gorod. The Siberian corps arrived
In tho nick of time to save Warsaw
from the enemy.
High Tide ef Russian Invasion.
Hindenburg than drew off the north
era suutioa of bis armv In Poland to
.the kortk. tbtskkia tr take tho pwih
ing Russians in flank with the south
ern section. But the Austrians were
too slow to carry out the field mar
shal's plans and the Russians, slip
ping into a gap In the lines between
the Germans and their allies, slaugh
tered the latter. The result was tlie
high tide of Russian Invasion. The
Austrians withdrew over the Carpa
thians again, leaving Przemysl to be
besieged a socond time. The Ger
mans withdrew to Silesia and the Rus
sians, following closely, were able
for a brief moment to raid this rich
province at Pleschen. At the same
time they entered East Prussia
But again the German strategic
railways proved their undoing. Hin
denburg concentrated at Thorn and
drove into the right flank of. the Rus
sian main forces, throwing them back
He advanced too far, however, and
when he had the Russian forces near
ly surrounded, he suddenly found Rus
sians in his own rear. In this ex
tremity, the Russians say, he tele
graphed for re-enforcements.
But before the re-enforcements
sent from Flanders arrived tho Ger
mans had managed at frightful cost
to hack their way to safety. This was
the bloody battle of Lodz.
Wins Second Victory. -
With stronger German forces oppos
ing them the Russians withdrew to
the line of Bzura, Rawa and Nida
rivers. At the same time the Aus
trians, attempting to debouch from
the Carpathian passes, were driven
back everywhere, leaving 60,000 pris
oners. With January Hindenburg made a
third desperate attack on Warsaw.
For ten days, both night and day, the
Germans came on. ' Then, having lost
probably 50,000 men and the Russlani
nearly as many, they gave 't up.
Unable to reach Warsaw, Hindenburf
concentrated twice Siever's force 1b
East Prussia, and won his second
overwhelming victory there. Enor
mous captures ot Russians were mads
and the fortress of Gradno was at
tacked farther west, from Ossoweti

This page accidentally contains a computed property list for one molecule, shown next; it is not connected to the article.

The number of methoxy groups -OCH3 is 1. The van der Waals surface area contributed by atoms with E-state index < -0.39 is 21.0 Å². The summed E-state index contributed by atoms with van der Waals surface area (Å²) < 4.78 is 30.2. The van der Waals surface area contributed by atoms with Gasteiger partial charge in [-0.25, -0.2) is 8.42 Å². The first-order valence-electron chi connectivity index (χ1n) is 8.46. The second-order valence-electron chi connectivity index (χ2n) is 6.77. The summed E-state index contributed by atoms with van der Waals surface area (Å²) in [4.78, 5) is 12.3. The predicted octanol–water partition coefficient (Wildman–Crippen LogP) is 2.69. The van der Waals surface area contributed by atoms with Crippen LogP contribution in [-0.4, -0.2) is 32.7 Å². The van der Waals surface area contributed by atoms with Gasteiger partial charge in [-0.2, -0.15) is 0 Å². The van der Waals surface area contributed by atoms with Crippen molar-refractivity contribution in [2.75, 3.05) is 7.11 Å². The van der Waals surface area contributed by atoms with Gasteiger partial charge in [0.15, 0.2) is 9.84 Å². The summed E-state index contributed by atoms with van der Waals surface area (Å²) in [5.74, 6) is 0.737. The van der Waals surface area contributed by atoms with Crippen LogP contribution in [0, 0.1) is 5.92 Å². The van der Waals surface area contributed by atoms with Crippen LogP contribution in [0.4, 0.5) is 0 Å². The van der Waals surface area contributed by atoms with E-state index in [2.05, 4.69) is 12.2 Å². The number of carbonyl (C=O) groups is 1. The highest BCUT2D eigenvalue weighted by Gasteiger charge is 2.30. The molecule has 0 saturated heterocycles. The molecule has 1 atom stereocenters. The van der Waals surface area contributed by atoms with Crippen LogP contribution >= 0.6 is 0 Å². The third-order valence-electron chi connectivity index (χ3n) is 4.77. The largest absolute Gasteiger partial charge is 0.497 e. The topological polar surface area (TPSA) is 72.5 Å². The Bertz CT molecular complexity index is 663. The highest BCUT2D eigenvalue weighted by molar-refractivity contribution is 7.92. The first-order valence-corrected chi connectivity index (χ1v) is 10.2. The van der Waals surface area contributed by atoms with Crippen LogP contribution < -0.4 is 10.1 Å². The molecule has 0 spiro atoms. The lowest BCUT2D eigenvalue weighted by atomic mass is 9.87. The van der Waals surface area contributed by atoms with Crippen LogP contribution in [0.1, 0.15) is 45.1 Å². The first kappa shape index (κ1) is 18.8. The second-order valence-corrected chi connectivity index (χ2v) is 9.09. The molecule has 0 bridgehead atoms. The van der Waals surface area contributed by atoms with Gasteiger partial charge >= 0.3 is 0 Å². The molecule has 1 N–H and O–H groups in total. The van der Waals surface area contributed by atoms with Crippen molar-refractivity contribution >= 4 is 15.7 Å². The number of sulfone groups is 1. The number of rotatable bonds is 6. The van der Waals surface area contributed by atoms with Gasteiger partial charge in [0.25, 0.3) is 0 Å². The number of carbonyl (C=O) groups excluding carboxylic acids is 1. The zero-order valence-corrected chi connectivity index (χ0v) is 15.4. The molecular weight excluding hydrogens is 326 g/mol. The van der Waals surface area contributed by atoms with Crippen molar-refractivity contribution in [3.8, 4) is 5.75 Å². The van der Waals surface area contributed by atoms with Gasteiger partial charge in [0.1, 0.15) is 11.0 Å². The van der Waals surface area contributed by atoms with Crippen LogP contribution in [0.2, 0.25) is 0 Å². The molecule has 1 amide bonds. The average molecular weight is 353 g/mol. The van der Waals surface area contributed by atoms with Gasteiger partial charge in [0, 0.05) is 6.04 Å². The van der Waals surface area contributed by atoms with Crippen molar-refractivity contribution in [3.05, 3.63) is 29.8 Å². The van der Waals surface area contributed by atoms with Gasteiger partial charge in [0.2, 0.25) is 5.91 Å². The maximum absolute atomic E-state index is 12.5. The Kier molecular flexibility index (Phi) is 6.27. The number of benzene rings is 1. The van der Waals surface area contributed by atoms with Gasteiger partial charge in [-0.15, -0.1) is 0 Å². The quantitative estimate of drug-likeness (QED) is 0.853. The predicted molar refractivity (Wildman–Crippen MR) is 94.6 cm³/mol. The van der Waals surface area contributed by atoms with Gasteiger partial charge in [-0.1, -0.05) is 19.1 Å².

to Pultusk. The Germans retreated
to Mlawa and then tried to flank tpt
Russians at Przasnysz, which cltj
they took. But the Russians again
Hanked the flanking party, as they bad
done at Lodz and won an important
success (February 22-28).
In March and April, the Russlani
pressed through the western Carpa
thian passes and entered Hungary,
Just when their future seemed bright
est, the Germans broke the Russian
line in West Galicla and let through
Pressing westward irresistibly, the
took the Russian Carpathian armies la
the rear. The latter tried to retreat,
but vast numbers were captured.
Przemysl, which had suocumbed to
the Russian besiegers March 22, fell
again into the hands of the Austro
Oermans. Great GeYman Maneuver.
From Przemysl Von Mackensen
drove east through Mosciska and
Grodok and captured Leinberg, the
Galiclan capital. Then he turned
north and marched upon the Warsaw
Ivangorod -Brest Litovsk triangle
from the south.
At the same time the Russians in
southern Galicla, putting up a desper
ate resistance, were driven by Von
Llnsingen first to the line ot ths
Dniester and then across the Gnila
Lipa to the lino of the Zlota Llpa.
Reaching the vicinity of Krasnlk
In their drive to Warsaw from ths
south, the Austrians sustained a se
vere check In the scene of their tri
umph of the previous summer. Held
on this line the Germans attacked hot
ly from the north and took the towa
of Prz&snysz (July 14).
The Germans now began the grand
est maneuver ever soea in the history
ot human warfare.
From the Wlndau river In the Bal
tic provinces all tho way along the
border of East Prussia aud in a gigan
tic sweep through the vicinity of Ra
dom, west ot the Vistula, and a lint
south ot the LubUu-Coolm railway
they dfcUyer&d amwblnf Wqwi wl
A Frenchman discussing a certain famous indivi
dual remarked in conclusion, "He has of course the